Taiwan has begun a campaign to expand its trade with the United States and other nations in order to counter the effects of the U.S. diplomatic and military pullout from the islandd, businessmen and officials said here today.

At the same time, American businessmen said they would continue to enlarge their investments in Taiwan next year despite the island's diplomatic isolation from Washington and most of the rest of the world. Some business suggested that President Carter's announced commitment to protect "The well-being of the people of Taiwan" after the pullout could delay U.S. trade restrictions that might other wise have been imposed on Taiwan imports.

"We're projecting double digit percentage growth in loans in 1979 and 2 see no reason to change that projection," said Douglas W. Taylor, manager of Bank of america's Taipei office.

Economic experts said yesterday they saw little sign of any panic that would mar a year in which Taiwan's growth rate climbed from 8 percent to 12 percent. The economy could be hurt by a recession in the United States or growing foreign tariff barriers, but the announcement of the U.S. diplomatic pullout seemed to have little initial adverse impact other than an expected drop in the local stock market.

Resolution from a meeting of 400 Taiwanese business and industrila leaders released today called from "expending foreign trade and technical cooperation with foreign sources to win friends and markets in the world."

In a speech at a meeting of the Central Committee of the ruling Nationalist Party yesterday, Premier Y. . Sun emphasized the need to keep trade with the United States going despite the diplomatic pullout.

The United States is by far the largest customer for Taiwanese goods, buying about 40 percent of the island's total annual exports of the about $13 billion, The United States, however, provides only 23 percent of Taiwan's imports, and the government here has tried to narrow the trade gap by organizing special "buy American" missions to the United States.

Taiwan has in the last several years been actively encouraging foreign financial involvement here both to keep this mineral-poor island's economy alive and to win much-needed friends abroad as embassies here close up and move to Peking. The U.S. Ex-Imbank and private American banks have loaned an estimated $4.4 billion to island enterprises. Direct American equity capital here totals about $500 million.

American bankers interviewed yesterday said they expected that investment to grow.

"Our policy continues tou be aggressively seek out more business opportunities," said Tom Maher of Chase Manhattan Bank.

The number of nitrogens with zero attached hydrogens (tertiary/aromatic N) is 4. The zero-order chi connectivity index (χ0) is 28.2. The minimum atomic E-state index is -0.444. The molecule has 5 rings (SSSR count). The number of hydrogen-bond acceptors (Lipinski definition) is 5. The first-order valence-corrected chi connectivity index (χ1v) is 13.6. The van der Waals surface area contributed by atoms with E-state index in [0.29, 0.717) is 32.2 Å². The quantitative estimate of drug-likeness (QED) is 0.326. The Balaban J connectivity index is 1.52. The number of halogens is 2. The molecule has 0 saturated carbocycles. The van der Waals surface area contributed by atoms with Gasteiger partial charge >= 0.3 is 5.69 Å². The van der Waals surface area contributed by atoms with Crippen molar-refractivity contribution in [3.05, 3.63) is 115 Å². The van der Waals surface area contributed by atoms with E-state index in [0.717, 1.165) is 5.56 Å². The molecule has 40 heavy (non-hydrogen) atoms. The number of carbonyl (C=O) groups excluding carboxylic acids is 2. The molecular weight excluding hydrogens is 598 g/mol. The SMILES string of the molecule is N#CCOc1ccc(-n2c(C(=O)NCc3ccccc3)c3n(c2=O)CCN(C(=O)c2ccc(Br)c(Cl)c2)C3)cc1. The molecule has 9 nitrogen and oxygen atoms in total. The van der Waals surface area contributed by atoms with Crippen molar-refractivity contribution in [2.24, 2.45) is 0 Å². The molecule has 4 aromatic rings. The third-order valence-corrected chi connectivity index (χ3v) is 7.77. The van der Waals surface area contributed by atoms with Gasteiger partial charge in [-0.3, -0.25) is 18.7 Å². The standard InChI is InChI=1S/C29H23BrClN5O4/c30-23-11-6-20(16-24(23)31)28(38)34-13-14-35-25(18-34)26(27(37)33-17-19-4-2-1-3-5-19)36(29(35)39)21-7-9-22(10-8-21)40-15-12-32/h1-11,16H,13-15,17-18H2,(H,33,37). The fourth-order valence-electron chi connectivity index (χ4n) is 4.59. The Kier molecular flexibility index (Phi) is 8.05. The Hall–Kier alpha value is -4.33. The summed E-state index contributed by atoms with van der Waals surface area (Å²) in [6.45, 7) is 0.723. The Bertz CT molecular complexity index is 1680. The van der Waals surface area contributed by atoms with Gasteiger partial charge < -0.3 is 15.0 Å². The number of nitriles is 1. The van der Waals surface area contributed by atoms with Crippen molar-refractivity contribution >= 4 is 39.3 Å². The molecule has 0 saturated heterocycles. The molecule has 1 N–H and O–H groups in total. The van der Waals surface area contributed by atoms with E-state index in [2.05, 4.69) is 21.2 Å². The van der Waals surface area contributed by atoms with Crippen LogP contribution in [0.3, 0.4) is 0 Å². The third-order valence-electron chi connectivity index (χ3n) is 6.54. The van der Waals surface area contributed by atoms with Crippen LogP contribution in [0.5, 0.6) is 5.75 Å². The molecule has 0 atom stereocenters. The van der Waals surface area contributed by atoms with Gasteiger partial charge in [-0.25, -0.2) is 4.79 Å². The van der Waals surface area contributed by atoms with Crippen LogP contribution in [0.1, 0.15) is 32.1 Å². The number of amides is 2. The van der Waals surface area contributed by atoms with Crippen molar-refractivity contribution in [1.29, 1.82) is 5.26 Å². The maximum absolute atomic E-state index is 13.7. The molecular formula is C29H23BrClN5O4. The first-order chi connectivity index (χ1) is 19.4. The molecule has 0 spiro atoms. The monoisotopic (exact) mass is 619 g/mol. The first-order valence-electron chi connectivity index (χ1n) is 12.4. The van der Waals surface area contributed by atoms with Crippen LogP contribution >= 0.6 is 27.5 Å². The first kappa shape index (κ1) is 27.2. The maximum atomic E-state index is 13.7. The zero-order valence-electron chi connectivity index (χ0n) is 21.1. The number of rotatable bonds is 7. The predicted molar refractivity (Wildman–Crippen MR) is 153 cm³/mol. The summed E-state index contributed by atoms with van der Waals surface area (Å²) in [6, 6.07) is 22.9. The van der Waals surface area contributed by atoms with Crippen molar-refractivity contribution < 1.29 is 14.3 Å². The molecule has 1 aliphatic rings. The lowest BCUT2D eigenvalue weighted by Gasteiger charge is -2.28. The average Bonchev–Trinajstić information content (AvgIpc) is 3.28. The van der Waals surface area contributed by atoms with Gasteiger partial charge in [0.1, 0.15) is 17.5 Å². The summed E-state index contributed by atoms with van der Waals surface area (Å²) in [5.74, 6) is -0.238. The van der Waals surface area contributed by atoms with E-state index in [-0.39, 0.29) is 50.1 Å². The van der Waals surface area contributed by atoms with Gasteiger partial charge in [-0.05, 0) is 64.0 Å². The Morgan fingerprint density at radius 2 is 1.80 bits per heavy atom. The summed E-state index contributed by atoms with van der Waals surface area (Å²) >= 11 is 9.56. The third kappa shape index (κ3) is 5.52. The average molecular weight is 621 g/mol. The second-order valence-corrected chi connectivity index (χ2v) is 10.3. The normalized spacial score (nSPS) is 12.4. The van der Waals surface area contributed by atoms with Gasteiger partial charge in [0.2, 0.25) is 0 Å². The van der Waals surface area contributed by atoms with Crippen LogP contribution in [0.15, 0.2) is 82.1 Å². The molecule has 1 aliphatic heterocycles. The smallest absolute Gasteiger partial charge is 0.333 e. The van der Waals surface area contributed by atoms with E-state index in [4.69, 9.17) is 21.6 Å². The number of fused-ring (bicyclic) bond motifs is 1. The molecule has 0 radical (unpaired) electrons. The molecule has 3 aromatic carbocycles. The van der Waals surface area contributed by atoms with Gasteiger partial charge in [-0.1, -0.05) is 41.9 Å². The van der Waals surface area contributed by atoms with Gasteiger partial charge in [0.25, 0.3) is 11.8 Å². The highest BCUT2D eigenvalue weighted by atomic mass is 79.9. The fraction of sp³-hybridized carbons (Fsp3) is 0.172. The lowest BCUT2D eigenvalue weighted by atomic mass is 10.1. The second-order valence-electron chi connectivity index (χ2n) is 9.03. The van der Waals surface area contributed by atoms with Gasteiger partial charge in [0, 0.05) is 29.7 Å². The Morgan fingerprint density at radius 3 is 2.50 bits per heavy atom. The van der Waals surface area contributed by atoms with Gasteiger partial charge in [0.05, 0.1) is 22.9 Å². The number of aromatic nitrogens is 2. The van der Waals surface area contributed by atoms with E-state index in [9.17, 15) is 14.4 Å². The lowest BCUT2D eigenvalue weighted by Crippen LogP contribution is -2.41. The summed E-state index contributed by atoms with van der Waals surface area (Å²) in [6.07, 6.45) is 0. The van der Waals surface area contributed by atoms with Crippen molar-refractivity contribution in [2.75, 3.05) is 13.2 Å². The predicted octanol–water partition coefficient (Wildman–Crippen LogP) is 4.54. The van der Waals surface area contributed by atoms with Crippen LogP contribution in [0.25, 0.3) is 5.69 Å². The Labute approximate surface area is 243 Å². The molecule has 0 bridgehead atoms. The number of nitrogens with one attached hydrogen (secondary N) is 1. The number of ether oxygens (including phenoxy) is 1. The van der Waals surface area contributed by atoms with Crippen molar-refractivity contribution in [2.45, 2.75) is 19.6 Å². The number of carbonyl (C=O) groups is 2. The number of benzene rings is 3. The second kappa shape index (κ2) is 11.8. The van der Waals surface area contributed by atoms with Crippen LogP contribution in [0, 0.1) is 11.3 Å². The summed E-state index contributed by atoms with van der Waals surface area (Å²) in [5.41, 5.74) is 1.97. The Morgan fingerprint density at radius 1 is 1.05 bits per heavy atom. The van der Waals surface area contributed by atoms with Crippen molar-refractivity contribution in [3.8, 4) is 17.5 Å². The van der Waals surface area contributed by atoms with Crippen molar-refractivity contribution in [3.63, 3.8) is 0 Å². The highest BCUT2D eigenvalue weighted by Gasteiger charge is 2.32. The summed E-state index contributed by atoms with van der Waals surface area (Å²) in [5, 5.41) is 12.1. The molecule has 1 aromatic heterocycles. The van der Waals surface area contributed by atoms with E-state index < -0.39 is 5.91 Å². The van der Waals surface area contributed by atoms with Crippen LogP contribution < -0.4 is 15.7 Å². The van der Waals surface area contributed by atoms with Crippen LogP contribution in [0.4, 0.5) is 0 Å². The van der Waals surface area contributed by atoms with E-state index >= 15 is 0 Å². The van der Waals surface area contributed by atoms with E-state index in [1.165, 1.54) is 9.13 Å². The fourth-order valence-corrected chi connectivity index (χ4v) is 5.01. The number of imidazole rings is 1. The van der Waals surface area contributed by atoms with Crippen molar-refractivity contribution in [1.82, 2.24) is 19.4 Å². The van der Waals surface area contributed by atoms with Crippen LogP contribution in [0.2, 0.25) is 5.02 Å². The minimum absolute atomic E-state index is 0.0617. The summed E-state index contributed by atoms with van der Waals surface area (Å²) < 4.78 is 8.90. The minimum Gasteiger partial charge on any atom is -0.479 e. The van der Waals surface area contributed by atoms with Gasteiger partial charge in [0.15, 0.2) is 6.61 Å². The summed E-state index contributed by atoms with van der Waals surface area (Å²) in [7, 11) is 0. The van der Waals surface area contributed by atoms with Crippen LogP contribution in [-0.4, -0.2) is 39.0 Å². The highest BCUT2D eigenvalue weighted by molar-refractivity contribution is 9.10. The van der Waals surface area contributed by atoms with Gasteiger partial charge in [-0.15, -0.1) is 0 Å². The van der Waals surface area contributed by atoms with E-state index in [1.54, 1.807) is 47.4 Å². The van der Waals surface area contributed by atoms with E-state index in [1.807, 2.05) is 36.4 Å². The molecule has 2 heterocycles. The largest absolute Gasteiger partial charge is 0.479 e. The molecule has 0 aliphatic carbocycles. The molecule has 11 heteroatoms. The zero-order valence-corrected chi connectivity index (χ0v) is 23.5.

Ford Lio Ho, the local subsidiary of Ford Motor Co., announced it was investing $39.5 million from this year through 1980 to raise vehicle production from 65 to 170 automobiles a day.

General Instruments here said it was bringing in more equipment to expand its electronic components production.

Taiwanese officials have spoken this week of their determination to finish the $7 billion "ten great construction projects" on schedule next year and begin the planned "twelve big projects" aimed at transportation and energy independence.

When Japan moved its embassy from Taipei to Peking in 1972, the shock sent the black market exchange rate for one U.S. dollar from about 43 new Taiwan dollars to 54.

It was a sign that many residents here wanted U.S. currency in panicked preparation for a sudden move to the United States. In the first three days after President Carter's announcement this weekend, however, the black market exchange rate barely inched up from 38.4 to 39 new Taiwan dollars.

Several economic experts here said they thought local residents had already discounted the U.S. pullout in their planning. One Taiwanese businessman seeking a factory site in the southern part of the island said he had been told by a real estate agent in October to wait until April. By that time, the agent figured, Washington would have normalized relations with Peking and property prices in Taiwan would be lower."That 2ndicates there is no lack of interest in buying land, and so the price may not drop at all. I think its significant. You can't take a piece of land and leave the country," said one economist.

Robert Parker, president of the American Chamber of Commerce here, met today with Taiwan's minister of economic affairs to sort out strategy for countering any possible dip in the economy.

"There's no use pretending that normalization on the terms we got won't hurt. It will," Parker said. "But the economy is strong. It is a good government. The government has the support of the people and the people are equipped to defend themselves."

There have been suggestions that Peking might eventually attempt to organize an economic boycott of the island among the countries that have withdrawn their embassies, but officials here said they see no immediate sign of that.

On the contrary, Chinese leaders like Vice Chairman Teng Hsiao-ping have been promising to presefve living standards on Taiwan, at least when the island is "reunified" with the mainland.

(China has indicated it may be willing to establish trade and economic relations with Taiwan, according to dispatch from Peking's official New China News Agency today. The agency quoted Chinese Trade Minister Li Chiang as saying, "Taiwan is part of China. Why can't there be trading relations between Taiwan and the mainland?" The agency said Li made the remark yesterday at a news conference in Hong kong."

Anti-american demonstrations that erupted here shortly after Carter's announcement have subsided.

Both the U.S. Embassy and its consular section were open as usual today, after being closed yesterday. Taipei police began today to remove the metal and barbed wire barricades that had created a quarter-mile-wide no-man's-land around the embassy building since Sunday.